This is a time to hold family members tight, and to support those who lost loved ones at the hands of confessed killer Kori Ali Muhammad.
It is not the time to disrespect the four men of our community who were killed in cold blood – or their mourning families – by turning this tragedy into a debate on racism, terrorism and religion.
And there’s never a time to make conclusions supported only by emotion and prejudice.
Shame on those who are spinning this tragic event to fit their agenda before the victims are remembered, wept over and respectfully laid to rest. And before Fresno police and the FBI have investigated Muhammad and shared their findings.
Digital Access for only $0.99
For the most comprehensive local coverage, subscribe today.
Unfortunately, there are those who criticize officials and media who wait for the facts to be dug up. Or criticize them because they simply don’t like the facts that are reported.
My email box is filled with complaints and accusations from people all over America. They are of the opinion that Muhammad is an “Islamic terrorist” because he shouted “Allahu Akbar” before he was apprehended.
In these emails, the writers indict The Bee’s coverage and Fresno police Chief Jerry Dyer for failing to declare Muhammad an Islamic terrorist.
Other emails complain about “racist” coverage and label the police chief a racist because he said that Muhammad was motivated by racial hatred – not terrorism.
Here are the facts:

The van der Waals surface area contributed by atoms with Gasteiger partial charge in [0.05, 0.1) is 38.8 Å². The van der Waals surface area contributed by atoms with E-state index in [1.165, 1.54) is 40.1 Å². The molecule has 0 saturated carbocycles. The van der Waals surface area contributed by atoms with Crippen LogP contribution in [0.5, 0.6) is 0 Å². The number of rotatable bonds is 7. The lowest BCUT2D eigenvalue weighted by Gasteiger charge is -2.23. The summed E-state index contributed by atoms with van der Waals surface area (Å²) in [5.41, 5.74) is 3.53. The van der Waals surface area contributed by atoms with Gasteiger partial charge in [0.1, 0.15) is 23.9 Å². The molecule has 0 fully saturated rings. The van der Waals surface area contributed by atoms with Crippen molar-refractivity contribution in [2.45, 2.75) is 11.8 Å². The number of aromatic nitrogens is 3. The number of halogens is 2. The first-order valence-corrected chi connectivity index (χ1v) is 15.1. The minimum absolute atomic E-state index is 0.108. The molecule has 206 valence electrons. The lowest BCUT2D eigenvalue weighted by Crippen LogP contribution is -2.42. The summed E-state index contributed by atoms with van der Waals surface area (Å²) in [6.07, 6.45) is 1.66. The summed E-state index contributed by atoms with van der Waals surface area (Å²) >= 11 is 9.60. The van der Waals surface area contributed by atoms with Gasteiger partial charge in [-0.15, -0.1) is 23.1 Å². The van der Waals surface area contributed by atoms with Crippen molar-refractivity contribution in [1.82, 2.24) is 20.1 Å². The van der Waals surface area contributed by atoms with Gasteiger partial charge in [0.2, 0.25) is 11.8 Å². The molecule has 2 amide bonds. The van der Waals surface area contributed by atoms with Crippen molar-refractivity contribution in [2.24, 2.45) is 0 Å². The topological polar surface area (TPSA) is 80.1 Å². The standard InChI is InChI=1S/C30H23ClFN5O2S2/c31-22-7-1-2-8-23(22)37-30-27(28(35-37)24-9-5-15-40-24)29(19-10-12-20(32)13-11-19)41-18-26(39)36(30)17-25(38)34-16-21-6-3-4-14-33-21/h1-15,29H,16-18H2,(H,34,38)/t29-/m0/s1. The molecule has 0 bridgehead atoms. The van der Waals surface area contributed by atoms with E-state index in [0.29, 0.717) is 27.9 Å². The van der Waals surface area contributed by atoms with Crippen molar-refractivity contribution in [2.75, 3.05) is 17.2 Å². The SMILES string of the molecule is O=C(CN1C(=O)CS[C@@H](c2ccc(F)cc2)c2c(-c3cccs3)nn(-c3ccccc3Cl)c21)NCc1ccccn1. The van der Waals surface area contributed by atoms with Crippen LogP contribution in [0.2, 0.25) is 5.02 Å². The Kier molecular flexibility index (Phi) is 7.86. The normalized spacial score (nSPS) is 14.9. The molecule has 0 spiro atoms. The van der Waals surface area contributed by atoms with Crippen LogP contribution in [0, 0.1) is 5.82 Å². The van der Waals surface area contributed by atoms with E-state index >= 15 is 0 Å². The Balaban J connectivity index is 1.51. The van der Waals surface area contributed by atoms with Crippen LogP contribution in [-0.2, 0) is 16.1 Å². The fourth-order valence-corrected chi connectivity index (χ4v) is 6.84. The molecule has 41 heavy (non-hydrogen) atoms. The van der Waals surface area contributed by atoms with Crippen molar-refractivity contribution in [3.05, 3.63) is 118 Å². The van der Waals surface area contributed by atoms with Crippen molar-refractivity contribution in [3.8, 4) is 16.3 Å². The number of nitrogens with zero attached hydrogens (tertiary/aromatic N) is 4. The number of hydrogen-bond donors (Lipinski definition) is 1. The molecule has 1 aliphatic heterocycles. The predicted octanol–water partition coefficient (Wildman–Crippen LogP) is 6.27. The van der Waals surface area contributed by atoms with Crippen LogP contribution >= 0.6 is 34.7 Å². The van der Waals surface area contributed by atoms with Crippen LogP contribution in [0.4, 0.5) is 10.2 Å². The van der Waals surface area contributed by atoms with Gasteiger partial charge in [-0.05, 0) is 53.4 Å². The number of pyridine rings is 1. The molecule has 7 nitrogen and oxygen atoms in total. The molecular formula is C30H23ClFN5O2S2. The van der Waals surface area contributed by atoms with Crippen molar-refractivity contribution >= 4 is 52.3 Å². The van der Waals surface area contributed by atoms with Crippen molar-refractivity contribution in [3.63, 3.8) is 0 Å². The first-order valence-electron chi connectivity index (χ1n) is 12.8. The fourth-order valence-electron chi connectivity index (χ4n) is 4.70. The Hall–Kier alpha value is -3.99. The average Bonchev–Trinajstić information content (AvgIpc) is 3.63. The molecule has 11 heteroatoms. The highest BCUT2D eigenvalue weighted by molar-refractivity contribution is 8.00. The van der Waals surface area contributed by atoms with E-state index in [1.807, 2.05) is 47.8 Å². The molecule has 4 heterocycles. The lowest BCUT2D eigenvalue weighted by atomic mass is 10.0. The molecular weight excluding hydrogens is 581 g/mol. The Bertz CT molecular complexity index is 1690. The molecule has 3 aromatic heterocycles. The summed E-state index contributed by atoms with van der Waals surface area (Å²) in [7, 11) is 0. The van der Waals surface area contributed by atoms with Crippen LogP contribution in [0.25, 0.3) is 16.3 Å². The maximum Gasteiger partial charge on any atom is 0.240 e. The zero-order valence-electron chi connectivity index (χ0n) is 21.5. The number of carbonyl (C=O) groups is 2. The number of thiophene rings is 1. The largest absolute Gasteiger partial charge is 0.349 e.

All three of Muhammad’s victims Tuesday were white, as was Carl Williams III, a security guard shot and killed last Thursday at a Motel 6 on Blackstone Avenue. Muhammad also had posted a music video containing these lyrics: “Demanding justice for the murders of my black kin; Hollow points make a white devil body spin.”
On Wednesday, in the face of those who desperately want these killings labeled an Islamic terrorist act for reasons known only to themselves, Dyer doubled down on the assessment he made Tuesday.
“He’s not a terrorist, he is a racist, filled with hate,” Dyer said at a news conference. “He set out to kill as many as he could. He’s not going to kill anyone else.”
But enough about the complainers and the self-anointed terrorism experts.
The focus now, while the police do their work, should be on the defenseless victims, their families and our city.
Muhammad – 39 years old, deeply disturbed and unfortunately in possession of a .357 revolver – does not define us. But in the face of such violent loss, it’s natural to question your safety and the safety of those you treasure. It’s natural to wonder if Fresno is falling apart.
Be assured that we are the same city we were before Muhammad began his murder spree. Like any city we have our problems. But these problems are not insurmountable. Neither these problems nor Muhammad’s homicidal actions should mask all the good that the good people of our city do every day.
Oakland Raiders quarterback Derek Carr reminded us of that with his tweet right after news broke of Muhammad’s downtown rampage: “love the city of Fresno and will forever! I’m so sad to hear what happened there. Stay strong Fresno! Praying for you!”
In coming days, think about what Dyer said Tuesday. He has seen the good and the bad of this city up close over 38 years with the police department: “This is not indicative of Fresno. We have a community that is filled with good people – people that are compassionate, loving and caring.”
Think, too, about what Joey Contente, a friend of victim Zackary Randalls, told The Bee’s Marc Benjamin:
“Zack would be the first person to ask why we are judging him (Muhammad) for his beliefs. He would say he obviously had a mental issue, that his beliefs didn’t cause this.”